While the Agency has made progress on addressing supply-side issues compared to the previous evaluation period, there is scope for further improvement in this area. The Agency developed supply-side indicators and cooperated closely with Europol on drug supply issues. However, data collection on drug supply issues should be further improved. 26 In order to do so, additional data would have to be provided by the national focal points, the main data providers for the Agency.

The Agency is well aligned with the Common Approach for decentralised agencies. The tools and mechanisms in place work well and are adequate to ensure accountability and appropriate assessment of the overall performance. Monitoring of the implementation of the 3-year strategies and work programmes and the Management Plan takes place via a series of monitoring exercises. The development of clear key performance indicators is positive; however, these have changed during the evaluation period and therefore comparisons over time and with the previous evaluation were in parts not possible. In addition, the Agency has not yet implemented some Common Approach actions, in particular those relating to Activity Based Management and Activity Based Budgets. Other missing elements to the full compliance with the Common Approach have been identified in the external evaluation and are set out in the accompanying Staff Working Document.

The coherence with other EU agencies, including Europol, the European Medicines Agency (EMA), the European Centre for Disease Prevention and Control (ECDC) and the EU Agency for judicial cooperation in criminal matters (Eurojust), was facilitated by these agencies mutually reviewing each other’s work programmes. In addition, the objectives and activities of the Agency, including those set out in the “EMCDDA Strategy 2025”, complement those of the European Commission and other European agencies.

Synergies exist with the European Commission in the area of drug precursors, with Europol and the European Medicines Agency in new psychoactive substances, with the European Centre for Disease Prevention and Control through joint publications and missions in the context of infectious diseases transmitted by drug use, and with the Consumers, Health, Agriculture and Food Production Executive Agency in the development of best practice in the area of public health. Synergies that could be exploited better include the relationship with the European Commission department in charge of health (DG SANTE).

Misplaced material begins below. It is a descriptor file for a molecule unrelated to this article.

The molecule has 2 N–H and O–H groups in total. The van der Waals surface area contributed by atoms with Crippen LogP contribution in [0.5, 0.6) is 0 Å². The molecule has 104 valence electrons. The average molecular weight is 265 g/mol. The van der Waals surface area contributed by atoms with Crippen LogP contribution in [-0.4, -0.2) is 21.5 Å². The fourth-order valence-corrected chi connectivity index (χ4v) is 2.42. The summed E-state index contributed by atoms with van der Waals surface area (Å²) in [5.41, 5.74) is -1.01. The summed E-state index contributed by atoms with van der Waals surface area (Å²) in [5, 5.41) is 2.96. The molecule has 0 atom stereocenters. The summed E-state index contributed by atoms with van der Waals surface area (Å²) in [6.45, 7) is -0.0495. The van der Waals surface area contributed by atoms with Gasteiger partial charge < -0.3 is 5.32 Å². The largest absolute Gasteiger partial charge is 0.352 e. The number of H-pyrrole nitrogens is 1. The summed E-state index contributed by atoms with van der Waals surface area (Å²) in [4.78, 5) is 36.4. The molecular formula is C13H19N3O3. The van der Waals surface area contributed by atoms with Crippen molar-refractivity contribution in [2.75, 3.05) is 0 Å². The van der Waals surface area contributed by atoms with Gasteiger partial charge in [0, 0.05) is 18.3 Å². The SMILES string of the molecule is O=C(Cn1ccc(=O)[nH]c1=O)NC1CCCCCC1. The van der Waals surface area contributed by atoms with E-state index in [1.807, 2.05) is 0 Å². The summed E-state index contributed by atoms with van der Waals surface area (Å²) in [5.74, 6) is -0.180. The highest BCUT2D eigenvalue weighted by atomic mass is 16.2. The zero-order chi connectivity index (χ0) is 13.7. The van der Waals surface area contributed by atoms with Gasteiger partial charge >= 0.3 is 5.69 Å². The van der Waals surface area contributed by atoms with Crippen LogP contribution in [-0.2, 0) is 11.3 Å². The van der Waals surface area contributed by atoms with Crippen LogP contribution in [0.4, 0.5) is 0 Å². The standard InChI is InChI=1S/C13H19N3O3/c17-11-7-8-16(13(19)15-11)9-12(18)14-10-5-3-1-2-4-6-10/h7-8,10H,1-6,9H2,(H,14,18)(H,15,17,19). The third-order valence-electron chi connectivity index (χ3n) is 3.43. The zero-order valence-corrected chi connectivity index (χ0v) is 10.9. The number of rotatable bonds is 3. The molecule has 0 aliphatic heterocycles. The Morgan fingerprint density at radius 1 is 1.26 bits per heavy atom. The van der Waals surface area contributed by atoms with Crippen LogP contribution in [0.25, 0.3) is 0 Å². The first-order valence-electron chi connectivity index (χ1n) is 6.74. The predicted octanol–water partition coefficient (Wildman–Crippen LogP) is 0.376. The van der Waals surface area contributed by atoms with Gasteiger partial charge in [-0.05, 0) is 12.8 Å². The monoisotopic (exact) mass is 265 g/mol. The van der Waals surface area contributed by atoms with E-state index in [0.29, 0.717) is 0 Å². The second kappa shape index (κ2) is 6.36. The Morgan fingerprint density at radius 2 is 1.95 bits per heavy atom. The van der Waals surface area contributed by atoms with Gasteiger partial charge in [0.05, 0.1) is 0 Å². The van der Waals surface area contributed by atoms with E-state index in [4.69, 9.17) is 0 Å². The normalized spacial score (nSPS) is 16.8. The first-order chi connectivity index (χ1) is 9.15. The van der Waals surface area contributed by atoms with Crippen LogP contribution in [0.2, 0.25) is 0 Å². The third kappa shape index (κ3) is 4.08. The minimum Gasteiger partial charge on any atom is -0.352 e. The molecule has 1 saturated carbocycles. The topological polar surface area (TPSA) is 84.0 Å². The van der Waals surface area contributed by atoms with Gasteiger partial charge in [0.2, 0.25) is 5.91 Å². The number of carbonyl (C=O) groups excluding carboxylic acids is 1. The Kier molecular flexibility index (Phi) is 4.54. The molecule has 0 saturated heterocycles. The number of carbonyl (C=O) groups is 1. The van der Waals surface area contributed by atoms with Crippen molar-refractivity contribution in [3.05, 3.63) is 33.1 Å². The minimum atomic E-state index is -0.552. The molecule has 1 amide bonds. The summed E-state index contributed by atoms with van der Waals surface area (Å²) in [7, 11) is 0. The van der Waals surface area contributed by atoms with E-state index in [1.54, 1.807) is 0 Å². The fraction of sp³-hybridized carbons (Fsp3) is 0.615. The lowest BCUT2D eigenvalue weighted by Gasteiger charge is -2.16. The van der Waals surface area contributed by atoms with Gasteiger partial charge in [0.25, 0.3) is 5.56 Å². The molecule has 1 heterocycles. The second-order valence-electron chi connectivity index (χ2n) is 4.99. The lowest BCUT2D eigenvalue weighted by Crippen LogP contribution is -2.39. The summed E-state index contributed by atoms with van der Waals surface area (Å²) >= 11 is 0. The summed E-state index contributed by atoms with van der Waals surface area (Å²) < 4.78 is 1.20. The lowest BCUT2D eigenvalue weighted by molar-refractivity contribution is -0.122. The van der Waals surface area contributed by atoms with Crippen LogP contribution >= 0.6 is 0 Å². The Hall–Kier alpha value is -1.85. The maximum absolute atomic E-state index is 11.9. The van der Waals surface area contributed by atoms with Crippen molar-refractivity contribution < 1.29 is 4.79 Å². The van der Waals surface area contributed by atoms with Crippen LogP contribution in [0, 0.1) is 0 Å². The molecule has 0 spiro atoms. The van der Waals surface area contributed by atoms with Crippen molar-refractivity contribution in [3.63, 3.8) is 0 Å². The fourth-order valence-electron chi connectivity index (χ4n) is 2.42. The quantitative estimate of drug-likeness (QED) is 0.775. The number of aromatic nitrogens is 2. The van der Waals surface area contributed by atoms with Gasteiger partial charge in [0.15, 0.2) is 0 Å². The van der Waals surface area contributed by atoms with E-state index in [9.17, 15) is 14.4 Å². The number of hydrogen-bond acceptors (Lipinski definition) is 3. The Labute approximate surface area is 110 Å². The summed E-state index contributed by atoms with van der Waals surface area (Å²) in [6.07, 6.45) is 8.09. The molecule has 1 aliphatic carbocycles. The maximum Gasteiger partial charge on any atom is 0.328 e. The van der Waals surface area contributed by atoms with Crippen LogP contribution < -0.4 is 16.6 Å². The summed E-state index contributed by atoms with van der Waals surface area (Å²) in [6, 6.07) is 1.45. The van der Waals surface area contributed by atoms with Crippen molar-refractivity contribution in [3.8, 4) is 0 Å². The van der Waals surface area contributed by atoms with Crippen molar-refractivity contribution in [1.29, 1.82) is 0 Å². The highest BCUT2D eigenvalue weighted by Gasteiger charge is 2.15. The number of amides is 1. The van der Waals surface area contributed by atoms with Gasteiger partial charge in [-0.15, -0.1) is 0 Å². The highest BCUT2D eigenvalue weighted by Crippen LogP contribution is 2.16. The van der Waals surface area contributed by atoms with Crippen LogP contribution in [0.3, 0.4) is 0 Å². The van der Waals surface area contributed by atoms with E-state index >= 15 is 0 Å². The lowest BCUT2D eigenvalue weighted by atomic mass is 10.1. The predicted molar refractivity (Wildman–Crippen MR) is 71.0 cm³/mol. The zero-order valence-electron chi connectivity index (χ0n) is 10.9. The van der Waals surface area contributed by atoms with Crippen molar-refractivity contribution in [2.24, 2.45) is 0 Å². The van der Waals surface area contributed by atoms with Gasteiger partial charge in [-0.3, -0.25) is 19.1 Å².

In general, few overlaps exist with other agencies because the Agency is unique in its position relating to the drug situation across the EU. As such, there is minimal duplication but a high likelihood of synergies. The potential to merge the Agency with another agency was not deemed desirable by stakeholders. 27

With regard to the coherence with the drug-related policy objectives of Member States, a minority of respondents suggested that the Agency’s activities were somewhat incoherent. This was attributed to the fact that several Member States take a pan-addiction approach when setting objectives for their drug policies, while the Agency’s mandate does not cover legal substances and addictive behaviours. Therefore, the Agency cannot provide data on other addictions to the Member States to support their policies.

The Agency conducts joint activities and has established synergies with Europol, the EU Agency for Law Enforcement Training (CEPOL) and Eurojust on security-related issues in the context of the EU drugs market. Its monitoring and scientific expertise has complemented Europol operations by providing the EU-wide context to drug security issues. The Agency could provide more support on security issues by developing supply side indicators and corresponding data sets.

The “EMCDDA International Cooperation Framework 2018-25” 28 aligns the activities of the Agency in this area with the “EMCDDA Strategy 2025”. However, the Agency could focus better on understanding how global drug issues and policy developments impact on the EU drug situation.